In the Chamber -- Grant Mitchell's Blog

Kandahar Reflections

Posted 4/4/2008 by Grant Mitchell

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There several different kinds of bases within the Canadian area of operations in Kandahar province:

The main base is at Kandahar airport. This is the central command headquarters, which houses the operations of General Laroche who commands the Canadian forces in the province. It is where the famous and iconic Tim Horton’s is and the ball hockey arena. Of course, it’s the centre of much more serious matters. It is the operation's logistical center, contains a major hospital facility, houses the information gathering function, and is the overall command and control center.

It is also the center of Canada's civilian operations headed up by Elissa Goldberg of the Department of Foreign Affairs. She is the civilian counterpart to General Laroche and the two sides work very well together in what is becoming an effective "whole of government" approach.

Several miles away, closer to Kandahar City, is the Provincial Reconstruction Team (PRT) at the Nathan Smith base, which is a major camp, providing security for various development projects, housing the CIMIC teams, and providing training programmes for Afghan police force personnel. CIMIC teams are comprised of soldiers who work in the communities among Afghans to establish rapport and determine what their needs are. They then work with other PRT personnel to deliver projects, such as digging wells, to communities. The PRT base supports the work of a Canadian corrections officer, a woman, who works daily in the Kandahar prison to assist in developing its structure and Afghan staff.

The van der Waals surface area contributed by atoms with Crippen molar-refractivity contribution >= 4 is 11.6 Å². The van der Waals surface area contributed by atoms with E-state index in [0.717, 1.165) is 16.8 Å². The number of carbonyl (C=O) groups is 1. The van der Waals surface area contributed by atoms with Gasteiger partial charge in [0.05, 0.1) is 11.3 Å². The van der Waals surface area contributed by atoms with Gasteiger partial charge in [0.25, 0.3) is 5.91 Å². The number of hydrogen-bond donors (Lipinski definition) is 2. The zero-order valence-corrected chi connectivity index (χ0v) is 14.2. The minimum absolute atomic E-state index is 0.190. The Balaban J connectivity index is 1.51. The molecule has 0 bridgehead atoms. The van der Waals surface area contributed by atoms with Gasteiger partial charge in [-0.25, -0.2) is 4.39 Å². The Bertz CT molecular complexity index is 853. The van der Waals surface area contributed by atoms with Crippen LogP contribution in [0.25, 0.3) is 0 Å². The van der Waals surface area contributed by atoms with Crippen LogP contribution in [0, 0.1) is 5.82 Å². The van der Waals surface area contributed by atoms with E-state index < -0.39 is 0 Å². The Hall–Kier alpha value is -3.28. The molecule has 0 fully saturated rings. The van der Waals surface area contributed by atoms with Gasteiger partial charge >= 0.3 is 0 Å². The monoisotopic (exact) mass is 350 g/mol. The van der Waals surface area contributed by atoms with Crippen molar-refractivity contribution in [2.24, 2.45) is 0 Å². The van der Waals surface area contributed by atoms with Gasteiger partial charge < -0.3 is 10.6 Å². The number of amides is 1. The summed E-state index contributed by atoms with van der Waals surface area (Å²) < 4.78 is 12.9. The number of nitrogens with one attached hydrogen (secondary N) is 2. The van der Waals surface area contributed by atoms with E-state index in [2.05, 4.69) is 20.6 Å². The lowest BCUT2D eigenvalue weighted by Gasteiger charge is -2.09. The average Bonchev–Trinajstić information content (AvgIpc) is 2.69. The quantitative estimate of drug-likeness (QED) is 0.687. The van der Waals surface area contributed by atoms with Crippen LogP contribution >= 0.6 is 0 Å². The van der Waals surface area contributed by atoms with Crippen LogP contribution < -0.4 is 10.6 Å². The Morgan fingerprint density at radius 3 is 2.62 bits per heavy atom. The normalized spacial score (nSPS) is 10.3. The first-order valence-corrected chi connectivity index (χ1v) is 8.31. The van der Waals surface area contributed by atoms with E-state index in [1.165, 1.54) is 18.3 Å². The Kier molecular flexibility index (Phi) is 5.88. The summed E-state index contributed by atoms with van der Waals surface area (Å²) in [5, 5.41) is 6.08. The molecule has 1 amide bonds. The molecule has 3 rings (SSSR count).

Then there are Forward Operating Bases (FOB), which are miles from the main Kandahar base and are in very wild areas. These bases contain fighting units, Afghan National Army and Police training groups, the newly developed Joint Development Coordination Centers where community leaders, Afghan police and army leadership and Canadian civilian and military people meet to deal with issues and plan development projects.

The FOB the Senate Defence Committee visited is situated right in the Zhari and Panjwai districts, which were the scene of the major Medusa battle of some months ago. This FOB is supervising a project employing 400 Afghans paving an important road. It also provides security for this area and supports Afghan National Army elements who are now taking the lead role in providing security for the Zhari area. Success is measured in the return of villagers to their homes and to their relatively productive farms.

Finally, there are an increasing number of Police Sub Stations that house Afghan National Police units supported by Canadian army and police mentors. The PSSs will become proper police stations as facilities are built and the ANP capabilities increase.

What you see in these various base configurations is a unique mix of fighting units which are pressing further and further to exert control over more and more land and providing  military security  for villagers and development projects; military "social work" units; army and police training units; army engineering construction groups; and support for Afghan governance structures. It is an evolving model of how we can begin to help failed states and Canada is in the forefront.

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